The opening day of the judicial commission of inquiry into State Capture effectively centralised the case against the Guptas and, with that, the role of former president Jacob Zuma and other enablers in government will take centre stage as the days turn into weeks.
For the uninitiated, the first day of the Commission of Inquiry into State Capture could easily be mistaken for a Gupta Inc. charge sheet.
Years of alleged undue influence over government officials and state-owned enterprises, multiple costly investigations that unearthed their hidden hand in big money deals and screaming headlines, much of which emanated from the #GuptaLeaks, all culminated in a broad overview of the case the controversial family and their enablers will have to answer to before deputy chief justice Raymond Zondo.
The Estina dairy farm scandal, the Waterkloof aircraft landing, the convenient early naturalisation of Gupta family members, irregular efforts to bail them out of their banking woes, and the redirection of government advertising spend to the Gupta-owned newspaper, are but the beginning of their official State Capture Inquiry woes.
These allegations – along with claims that the once powerful family had offered Cabinet positions to former deputy finance minister Mcebisi Jonas and former ANC MP, Vytjie Mentor – will for the first time be tested in public during the formal inquiry set to run over the next few weeks.
The first phase of the commission will focus, among other things, on the alleged unlawful and irregular executive dismissals, appointments and those to the boards of state-owned companies.
Zuma’s axing of former finance minister Nhlanhla Nene in 2015, the arrival of Des van Rooyen as his replacement and the appointment of Van Rooyen’s advisers are also set to be covered.
While the commission’s legal team said they will not presume a particular outcome, they have submitted a provisional set of “foundational reports” that will inform parts of the case against the Guptas, Zuma and other enablers.
That extended list of documents provides a clear line to the depth of the case against the Guptas and implicated individuals which is set to be covered over the course of its two-year duration.
The reports include the Public Protector’s State of Capture report which covers the role of the former president, the Guptas’ acquisition of Optimum Coal Mine with the help of Eskom officials, an EnsAFrica Forensic report into the Estina case, a Werksmans report into Transnet’s acquisition of the 1,064 locomotives, the Budlender report which covers global consulting firm, McKinsey & Co and Trillian’s Eskom deal and two reports from parliamentary inquiries involving the Department of Home Affairs and the Department of Public Enterprises.
Zuma and his son, Duduzane, are both implicated individuals. And like the Guptas, they too had legal teams present at Monday’s proceedings.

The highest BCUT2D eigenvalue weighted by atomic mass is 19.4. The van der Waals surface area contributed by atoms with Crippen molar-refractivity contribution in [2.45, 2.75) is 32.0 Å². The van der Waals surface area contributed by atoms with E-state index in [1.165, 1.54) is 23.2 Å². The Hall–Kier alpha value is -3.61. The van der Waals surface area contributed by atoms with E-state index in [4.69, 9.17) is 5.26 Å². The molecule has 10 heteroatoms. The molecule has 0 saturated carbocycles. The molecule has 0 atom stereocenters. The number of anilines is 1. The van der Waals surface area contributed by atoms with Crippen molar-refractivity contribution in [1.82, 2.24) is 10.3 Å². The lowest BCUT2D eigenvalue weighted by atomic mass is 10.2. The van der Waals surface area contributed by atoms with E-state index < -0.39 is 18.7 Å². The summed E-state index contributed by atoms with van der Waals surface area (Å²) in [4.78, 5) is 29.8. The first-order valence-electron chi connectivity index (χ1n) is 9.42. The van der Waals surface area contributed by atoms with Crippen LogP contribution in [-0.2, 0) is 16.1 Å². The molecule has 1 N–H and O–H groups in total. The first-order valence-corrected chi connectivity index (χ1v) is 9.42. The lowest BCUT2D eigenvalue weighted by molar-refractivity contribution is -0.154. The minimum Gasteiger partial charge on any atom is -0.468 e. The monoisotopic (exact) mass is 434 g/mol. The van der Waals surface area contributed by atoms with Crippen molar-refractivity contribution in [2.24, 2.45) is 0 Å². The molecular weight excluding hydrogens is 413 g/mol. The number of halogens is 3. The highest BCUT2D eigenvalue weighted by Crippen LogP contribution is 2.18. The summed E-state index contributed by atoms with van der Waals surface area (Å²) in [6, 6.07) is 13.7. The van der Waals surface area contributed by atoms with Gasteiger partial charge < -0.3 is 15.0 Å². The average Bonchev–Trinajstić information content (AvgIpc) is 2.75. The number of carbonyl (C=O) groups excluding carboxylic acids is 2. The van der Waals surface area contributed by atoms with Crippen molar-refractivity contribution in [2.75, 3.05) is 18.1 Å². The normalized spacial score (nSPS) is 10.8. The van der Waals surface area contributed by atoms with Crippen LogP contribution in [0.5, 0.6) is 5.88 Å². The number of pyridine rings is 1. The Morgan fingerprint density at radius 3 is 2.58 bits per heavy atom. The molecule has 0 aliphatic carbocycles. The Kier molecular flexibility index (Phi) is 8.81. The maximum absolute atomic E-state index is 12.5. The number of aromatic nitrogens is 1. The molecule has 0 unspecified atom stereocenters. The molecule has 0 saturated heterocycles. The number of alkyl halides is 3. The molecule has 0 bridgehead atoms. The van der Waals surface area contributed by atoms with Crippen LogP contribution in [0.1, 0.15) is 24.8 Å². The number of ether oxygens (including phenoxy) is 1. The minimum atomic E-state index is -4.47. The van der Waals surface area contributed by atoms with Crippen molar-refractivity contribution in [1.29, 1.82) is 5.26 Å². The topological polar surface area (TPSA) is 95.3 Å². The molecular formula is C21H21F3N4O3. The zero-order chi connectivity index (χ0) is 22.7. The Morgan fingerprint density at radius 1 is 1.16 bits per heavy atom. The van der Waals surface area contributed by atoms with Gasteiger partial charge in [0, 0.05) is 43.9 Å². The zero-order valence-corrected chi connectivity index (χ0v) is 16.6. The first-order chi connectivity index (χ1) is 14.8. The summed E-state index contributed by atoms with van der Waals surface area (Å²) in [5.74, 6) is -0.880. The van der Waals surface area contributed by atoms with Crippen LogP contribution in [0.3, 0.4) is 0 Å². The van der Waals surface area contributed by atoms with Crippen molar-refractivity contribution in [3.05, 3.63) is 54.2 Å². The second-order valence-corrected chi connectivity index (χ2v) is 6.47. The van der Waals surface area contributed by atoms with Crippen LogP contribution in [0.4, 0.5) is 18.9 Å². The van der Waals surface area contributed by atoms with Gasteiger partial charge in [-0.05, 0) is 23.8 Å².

Advocate Muzi Sikhakhane, acting for Zuma, raised an issue with the short notice his client had received in respect of three initial matters in which he is implicated: Mentor is expected to testify to Zuma’s presence at the Guptas’ Saxonwold home when she was offered a Cabinet post (one allegedly coupled with instructions of what the Guptas expected from her) while former government communications head, Themba Maseko, is scheduled to testify next week to a call he had received from Zuma to help them get a share of government advertising spend.
A third witness, the acting DG of government communications, Phumla Williams, is also lined up to testify.
The conduct of the former president will be under scrutiny against his Oath of Office and the Executive Members Ethics Act which stipulate that members may not act in any way that is inconsistent with their office or use their position to enrich themselves or improperly benefit any other person.
Ajay Gupta had senior advocate Mike Hellens in his corner for initial and “any” subsequent testimony that may implicate him.
This inquiry, set up by Zuma, got off the ground with Justice Zondo highlighting a “disappointing” lack of public submissions following a call for citizens to come forward. With multiple criminal investigations under way into some of the allegations to be covered by the commission, there has been concern from some quarters that it may just result in a repeat of what’s already known.
But, while Zuma and the Guptas will feature prominently, the commission appears to be set on a long game, one that not only seeks to uncover the rot under the Gupta reign.
Its terms of reference make provision for a broader undertaking into the existence of State Capture, the causes thereof and mechanisms required to prevent it from happening again.
Head of the commission’s legal team, Advocate Paul Pretorius, asked:
“Did what occur not only concern acts of corruption but also a deliberate weakening of constitutional government and repurposing of constitutional state structures?”
“In other words, was there a deliberate attempt to weaken democratic process and to shift political decision-making away from constitutional bodies?”
In short, Pretorius raised whether the conduct of the culprits in State Capture (not only the Guptas) happened during a systematic undermining of the country’s laws. He also questioned whether this happens at the hands of a network of alliances between persons and entities both inside and outside of the state.
With the mammoth task of testing the long list of allegations, the commission would also seek to explore how some entities were ripe for the picking in violation of the Public Finance Management Act or the Prevention and Combating of Corrupt Practices Act while others were able to withstand the “corrosive nature” of State Capture, fraud and corruption.
The hearing continues on Tuesday morning. DM
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